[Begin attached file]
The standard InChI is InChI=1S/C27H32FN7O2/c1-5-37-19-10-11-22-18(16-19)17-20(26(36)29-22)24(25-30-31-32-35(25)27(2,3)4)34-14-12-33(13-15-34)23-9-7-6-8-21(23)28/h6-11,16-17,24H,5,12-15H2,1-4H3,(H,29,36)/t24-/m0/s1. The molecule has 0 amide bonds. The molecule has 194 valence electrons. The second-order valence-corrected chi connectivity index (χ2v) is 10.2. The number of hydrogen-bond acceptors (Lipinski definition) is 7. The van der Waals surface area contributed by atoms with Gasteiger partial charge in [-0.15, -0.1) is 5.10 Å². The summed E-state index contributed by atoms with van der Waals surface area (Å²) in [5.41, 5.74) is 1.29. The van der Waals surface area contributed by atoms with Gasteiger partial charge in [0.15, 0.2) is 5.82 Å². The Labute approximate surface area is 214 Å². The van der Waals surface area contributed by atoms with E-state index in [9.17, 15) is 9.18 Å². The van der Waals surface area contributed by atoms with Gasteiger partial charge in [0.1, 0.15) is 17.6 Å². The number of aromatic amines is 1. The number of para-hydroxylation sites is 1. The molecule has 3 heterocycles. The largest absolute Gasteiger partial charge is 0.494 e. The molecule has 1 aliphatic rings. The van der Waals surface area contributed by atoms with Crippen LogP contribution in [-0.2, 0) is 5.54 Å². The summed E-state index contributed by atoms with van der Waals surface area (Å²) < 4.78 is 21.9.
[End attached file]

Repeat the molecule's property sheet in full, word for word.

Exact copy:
The standard InChI is InChI=1S/C27H32FN7O2/c1-5-37-19-10-11-22-18(16-19)17-20(26(36)29-22)24(25-30-31-32-35(25)27(2,3)4)34-14-12-33(13-15-34)23-9-7-6-8-21(23)28/h6-11,16-17,24H,5,12-15H2,1-4H3,(H,29,36)/t24-/m0/s1. The molecule has 0 amide bonds. The molecule has 194 valence electrons. The second-order valence-corrected chi connectivity index (χ2v) is 10.2. The number of hydrogen-bond acceptors (Lipinski definition) is 7. The van der Waals surface area contributed by atoms with Gasteiger partial charge in [-0.15, -0.1) is 5.10 Å². The summed E-state index contributed by atoms with van der Waals surface area (Å²) in [5.41, 5.74) is 1.29. The van der Waals surface area contributed by atoms with Gasteiger partial charge in [0.15, 0.2) is 5.82 Å². The Labute approximate surface area is 214 Å². The van der Waals surface area contributed by atoms with E-state index in [9.17, 15) is 9.18 Å². The van der Waals surface area contributed by atoms with Gasteiger partial charge in [0.1, 0.15) is 17.6 Å². The number of aromatic amines is 1. The number of para-hydroxylation sites is 1. The molecule has 3 heterocycles. The largest absolute Gasteiger partial charge is 0.494 e. The molecule has 1 aliphatic rings. The van der Waals surface area contributed by atoms with Crippen LogP contribution in [-0.2, 0) is 5.54 Å². The summed E-state index contributed by atoms with van der Waals surface area (Å²) < 4.78 is 21.9.